Sometime last summer the wife had been pestering me about trying the new sport of paddleboarding back home in Alberta.
Not exactly high on my list of things to try, and not one to back down from at least giving it a go.
Before we even arrived in Mexico the wife had read on one of the pages in our Oaxaca Travel Guide book about a shop called Cafe Surf.
At Cafe Surf, they rent snorkeling kits (fins, mask, snorkel), surf boards, kayaks, paddleboards and they teach lessons and they have tours.
Yesterday while down in Santa Cruz, we stepped into Cafe Surf to inquire about a package deal they had called Paddle & Snorkel.
For 700peso ($50 CAD) you get a 2 to 2.5 hour trip, a lesson on paddleboarding, paddleboarding in the ocean and a bit of snorkeling along with two guides.
They recommended going early in the morning or late in the afternoon when the ocean waters are calmer. We opted to pay our deposit of 200peso and come back the next morning.
As I am not an early morning riser we set up an 830am start time. We spoke to our roomie Tony about catching a ride in the morning back down into Santa Cruz to conserve our energy for the trip.
Upon entering the shop we were greeted with a friendly good morning from Oddie and Barbarra. Paying Oddie the remainder of our trip before setting out.
Next up we pulled on our rashguard shorts, swigged back 250mls of water and Oddie pushed the four paddleboards, leashes and paddles down to the beach. We left our bag, flip-flops, water and other essentials at the shop.
On the beach Oddie and Barbarra setup the boards and invited us down for a lesson in paddleboarding.
- Where the middle of the board is
- How to stand on a board
- How to hold the paddle
- How to stroke with the paddle
- How to slow down
- How to turn around
- How to go backwards
Next up we went into the shallow water of the bay. My wife was quick onto the board and soon going up to the swimming boundary line and back with extreme ease like if this were her 500th time on a paddleboard.
My own experience was more about how much patience I have, trying to find my balance and learning the seven lessons of paddleboarding in open waters.
- Gracefully falling off a paddleboard
- How to climb onto a board in the ocean
- How to use it like a knee board
- How to use it like a kayak
- How to break your sunglasses
- How to find patience and exhale
- How to pick a point and go there
Was this “fun” or was it “torture”? For the wife it was fun… she loved being on the board. She could do this going forward and backwards. She maneuvered the board like a pro! For myself it was torture. A lot of exercise (which I am definitely not complaining about) and a bit of fun. At first on the way out, I was tired, groggy and not in a good mood. Once we reached our destination of Playa Entrega, doned on our snorkel gear and went for a swim with the fishes, I was much more pleasant. Back onto the beach and onto our boards we went. The return trip was good. I spent several minutes falling off the board, getting back on it, struggling to my knees and falling back into the drink when trying to stand up.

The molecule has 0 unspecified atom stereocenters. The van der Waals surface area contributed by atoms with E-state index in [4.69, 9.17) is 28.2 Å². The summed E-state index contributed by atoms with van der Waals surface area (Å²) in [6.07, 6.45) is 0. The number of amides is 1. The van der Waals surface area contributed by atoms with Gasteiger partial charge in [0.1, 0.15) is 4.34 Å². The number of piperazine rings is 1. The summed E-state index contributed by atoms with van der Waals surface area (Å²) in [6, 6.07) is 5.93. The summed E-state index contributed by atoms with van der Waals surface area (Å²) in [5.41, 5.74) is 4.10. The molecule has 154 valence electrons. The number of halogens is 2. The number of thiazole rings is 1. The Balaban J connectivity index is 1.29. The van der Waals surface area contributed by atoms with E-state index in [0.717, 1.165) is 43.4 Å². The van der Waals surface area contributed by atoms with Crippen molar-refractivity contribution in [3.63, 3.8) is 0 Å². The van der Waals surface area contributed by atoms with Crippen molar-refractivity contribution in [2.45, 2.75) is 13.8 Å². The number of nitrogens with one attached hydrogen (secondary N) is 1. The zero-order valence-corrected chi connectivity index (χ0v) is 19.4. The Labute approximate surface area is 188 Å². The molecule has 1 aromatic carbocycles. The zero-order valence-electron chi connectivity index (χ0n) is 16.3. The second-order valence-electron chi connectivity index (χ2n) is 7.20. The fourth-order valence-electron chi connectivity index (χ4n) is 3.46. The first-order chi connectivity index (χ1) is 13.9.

On the return trip I performed all three methods of using the paddleboard: standing, knees and sitting.
In the end as we slowly reached the buoy line of the swimming area at Bahia de Santa Cruz (Santa Cruz Bay), I was determined to be standing on the paddleboard making my way back to shore to complete an actual dismount as one is properly taught to perform when reaching land.
It took a few minutes to get in from the swimming line and as I approached there were many many more spectators than when we had departed a few hours earlier. They watched as we approached. A smile brightening my morning until I came to a screeching halt upon the shore.
“How is it?”, said a man’s voice up on the beach beneath a salmon colored hat and a dark pair of sunglasses next to his wife in a green and yellow stripped swimsuit.
“It’s relatively fun, if you have good balance like her. If you’re like me, than it’s a lot of exercise getting onto the board. And a bit of patience. Overall… A pretty good time for a couple of hours.”
Once back at the shop we BS’d with Oddie and Barbarra, cleaned off ourselves with a garden hose, gulped down our electrolyte water, chatted about the paddleboards, and a possible kayak for hire. We all had a laugh about that one.
After thanking them again and giving a tip to our enthusiastic new amigos (friends), we strolled off down the promenade, in search of a cup of java (coffee) and a new pair of sunglasses. Because somewhere during fall number 6 or maybe 7, I had busted the frames in our journey home.